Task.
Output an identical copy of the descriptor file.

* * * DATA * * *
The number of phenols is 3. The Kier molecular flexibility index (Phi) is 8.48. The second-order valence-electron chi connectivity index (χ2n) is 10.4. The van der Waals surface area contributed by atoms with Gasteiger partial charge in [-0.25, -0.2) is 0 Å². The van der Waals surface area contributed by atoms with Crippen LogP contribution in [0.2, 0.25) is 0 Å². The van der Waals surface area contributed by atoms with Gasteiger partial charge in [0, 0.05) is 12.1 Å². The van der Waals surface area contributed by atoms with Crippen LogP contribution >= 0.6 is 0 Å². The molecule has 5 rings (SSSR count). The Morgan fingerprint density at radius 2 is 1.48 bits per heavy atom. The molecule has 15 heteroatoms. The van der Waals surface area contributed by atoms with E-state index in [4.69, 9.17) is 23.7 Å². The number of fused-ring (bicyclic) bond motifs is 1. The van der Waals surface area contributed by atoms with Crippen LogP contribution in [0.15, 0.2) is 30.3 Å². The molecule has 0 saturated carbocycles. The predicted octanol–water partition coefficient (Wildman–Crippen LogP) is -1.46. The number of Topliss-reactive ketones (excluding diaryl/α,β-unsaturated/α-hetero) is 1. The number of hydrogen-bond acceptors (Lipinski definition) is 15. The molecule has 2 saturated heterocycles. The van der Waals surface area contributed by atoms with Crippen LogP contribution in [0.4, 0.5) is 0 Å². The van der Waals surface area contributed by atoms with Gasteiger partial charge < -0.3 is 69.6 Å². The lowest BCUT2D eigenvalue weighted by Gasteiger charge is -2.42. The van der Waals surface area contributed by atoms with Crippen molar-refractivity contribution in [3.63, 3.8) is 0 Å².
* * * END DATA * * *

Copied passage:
The number of phenols is 3. The Kier molecular flexibility index (Phi) is 8.48. The second-order valence-electron chi connectivity index (χ2n) is 10.4. The van der Waals surface area contributed by atoms with Gasteiger partial charge in [-0.25, -0.2) is 0 Å². The van der Waals surface area contributed by atoms with Crippen LogP contribution in [0.2, 0.25) is 0 Å². The van der Waals surface area contributed by atoms with Gasteiger partial charge in [0, 0.05) is 12.1 Å². The van der Waals surface area contributed by atoms with Crippen LogP contribution >= 0.6 is 0 Å². The molecule has 5 rings (SSSR count). The Morgan fingerprint density at radius 2 is 1.48 bits per heavy atom. The molecule has 15 heteroatoms. The van der Waals surface area contributed by atoms with E-state index in [4.69, 9.17) is 23.7 Å². The number of fused-ring (bicyclic) bond motifs is 1. The van der Waals surface area contributed by atoms with Crippen LogP contribution in [0.15, 0.2) is 30.3 Å². The molecule has 0 saturated carbocycles. The predicted octanol–water partition coefficient (Wildman–Crippen LogP) is -1.46. The number of Topliss-reactive ketones (excluding diaryl/α,β-unsaturated/α-hetero) is 1. The number of hydrogen-bond acceptors (Lipinski definition) is 15. The molecule has 2 saturated heterocycles. The van der Waals surface area contributed by atoms with Crippen LogP contribution in [0.4, 0.5) is 0 Å². The van der Waals surface area contributed by atoms with Gasteiger partial charge < -0.3 is 69.6 Å². The lowest BCUT2D eigenvalue weighted by Gasteiger charge is -2.42. The van der Waals surface area contributed by atoms with Crippen molar-refractivity contribution in [3.63, 3.8) is 0 Å².